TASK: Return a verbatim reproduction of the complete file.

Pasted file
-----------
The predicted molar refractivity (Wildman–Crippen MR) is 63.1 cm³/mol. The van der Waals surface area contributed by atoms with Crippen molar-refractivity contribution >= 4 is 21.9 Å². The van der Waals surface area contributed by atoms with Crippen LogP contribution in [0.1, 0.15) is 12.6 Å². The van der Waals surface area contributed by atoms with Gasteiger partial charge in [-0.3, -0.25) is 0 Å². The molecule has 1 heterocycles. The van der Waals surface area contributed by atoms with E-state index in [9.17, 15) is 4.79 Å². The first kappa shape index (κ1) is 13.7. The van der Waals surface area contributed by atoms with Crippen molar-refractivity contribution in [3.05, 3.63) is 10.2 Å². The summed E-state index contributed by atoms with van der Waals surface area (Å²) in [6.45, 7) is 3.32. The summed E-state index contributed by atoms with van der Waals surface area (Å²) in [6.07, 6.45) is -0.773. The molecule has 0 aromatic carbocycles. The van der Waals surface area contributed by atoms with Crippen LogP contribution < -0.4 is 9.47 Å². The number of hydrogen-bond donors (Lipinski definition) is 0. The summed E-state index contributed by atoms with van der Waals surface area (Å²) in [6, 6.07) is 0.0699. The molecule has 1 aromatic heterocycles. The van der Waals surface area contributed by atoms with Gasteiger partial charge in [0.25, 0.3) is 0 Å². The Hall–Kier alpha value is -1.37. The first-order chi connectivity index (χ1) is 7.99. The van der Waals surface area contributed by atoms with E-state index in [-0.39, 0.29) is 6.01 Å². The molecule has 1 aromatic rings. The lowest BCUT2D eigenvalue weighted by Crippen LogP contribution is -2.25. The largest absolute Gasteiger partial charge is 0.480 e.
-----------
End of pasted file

The predicted molar refractivity (Wildman–Crippen MR) is 63.1 cm³/mol. The van der Waals surface area contributed by atoms with Crippen molar-refractivity contribution >= 4 is 21.9 Å². The van der Waals surface area contributed by atoms with Crippen LogP contribution in [0.1, 0.15) is 12.6 Å². The van der Waals surface area contributed by atoms with Gasteiger partial charge in [-0.3, -0.25) is 0 Å². The molecule has 1 heterocycles. The van der Waals surface area contributed by atoms with E-state index in [9.17, 15) is 4.79 Å². The first kappa shape index (κ1) is 13.7. The van der Waals surface area contributed by atoms with Crippen molar-refractivity contribution in [3.05, 3.63) is 10.2 Å². The summed E-state index contributed by atoms with van der Waals surface area (Å²) in [6.45, 7) is 3.32. The summed E-state index contributed by atoms with van der Waals surface area (Å²) in [6.07, 6.45) is -0.773. The molecule has 0 aromatic carbocycles. The van der Waals surface area contributed by atoms with Crippen LogP contribution < -0.4 is 9.47 Å². The number of hydrogen-bond donors (Lipinski definition) is 0. The summed E-state index contributed by atoms with van der Waals surface area (Å²) in [6, 6.07) is 0.0699. The molecule has 1 aromatic heterocycles. The van der Waals surface area contributed by atoms with Gasteiger partial charge in [0.25, 0.3) is 0 Å². The Hall–Kier alpha value is -1.37. The first-order chi connectivity index (χ1) is 7.99. The van der Waals surface area contributed by atoms with E-state index in [-0.39, 0.29) is 6.01 Å². The molecule has 1 aromatic rings. The lowest BCUT2D eigenvalue weighted by Crippen LogP contribution is -2.25. The largest absolute Gasteiger partial charge is 0.480 e.